You hold a white mug full of hot chocolate. Steam rises from the cup. When you feel the moment calls for it, you toss the mug to the floor. The mug shatters, the liquid splatters. Repeat thirty times, in thirty different rooms.
What changes? What is changed?
At the cafe, the patrons (mostly new moms and white-haired retirees) whip their heads in your direction. Their eyes flash half-fear, half-amusement.
At the opera, hundreds of tastefully-dressed men and women crane their heads and glare. You hear a dark murmur of resentment. A lady on stage misses a high A-flat. Several attendants rush in your direction.
At the football game, nobody notices or responds. A few wonder why their shoes are sticky on the walk to their car.
On stage, the audience shuts up and pays sharp attention. They did not expect this your company’s keynote to open in this fashion. They wonder if this is some sort of performance art. Bloggers openly speculate about which rival toward whom these “shots” were “fired.” Your company’s stock price ticks up. Speakers at TED Talks adopt the “subversive” custom of opening their presentations with a sharp, destructive gesture. WIRED magazine writes a feature on you for their November issue (sales are modest).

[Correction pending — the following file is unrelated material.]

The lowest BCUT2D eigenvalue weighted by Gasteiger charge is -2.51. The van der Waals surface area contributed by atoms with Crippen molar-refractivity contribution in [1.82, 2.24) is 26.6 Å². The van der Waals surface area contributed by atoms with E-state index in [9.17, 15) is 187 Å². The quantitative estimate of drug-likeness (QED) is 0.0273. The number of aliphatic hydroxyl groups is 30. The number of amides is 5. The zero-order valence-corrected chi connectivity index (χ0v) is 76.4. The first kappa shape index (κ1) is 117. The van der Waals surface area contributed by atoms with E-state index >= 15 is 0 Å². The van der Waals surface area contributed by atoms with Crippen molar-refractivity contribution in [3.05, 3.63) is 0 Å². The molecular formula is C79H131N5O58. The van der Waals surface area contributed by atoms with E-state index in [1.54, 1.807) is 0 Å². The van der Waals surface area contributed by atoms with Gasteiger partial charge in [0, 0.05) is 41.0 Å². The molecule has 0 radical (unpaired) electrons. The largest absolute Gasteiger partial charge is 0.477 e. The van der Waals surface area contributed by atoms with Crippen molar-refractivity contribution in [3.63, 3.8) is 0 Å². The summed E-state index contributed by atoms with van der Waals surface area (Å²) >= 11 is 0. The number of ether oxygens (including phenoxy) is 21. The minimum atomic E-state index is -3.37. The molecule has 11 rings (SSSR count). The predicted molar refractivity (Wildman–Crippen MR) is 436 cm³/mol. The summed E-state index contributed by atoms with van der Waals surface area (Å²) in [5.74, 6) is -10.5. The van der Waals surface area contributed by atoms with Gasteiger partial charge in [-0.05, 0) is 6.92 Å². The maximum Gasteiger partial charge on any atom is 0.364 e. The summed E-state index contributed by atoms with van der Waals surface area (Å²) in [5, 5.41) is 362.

The mug explodes every time, the froth flies more or less the same.
The reaction tells you more about the event than the event itself. A few consequences of this:
- We can unfollow the news; we will learn a greater amount by following only peoples’ reactions to the news.
- Reactions change depending on the room. To be indignant about the popularity of anything is to be stunned that the opera does not appreciate dropped mugs.
- Investigate surprising reactions, seek to map out the many rooms.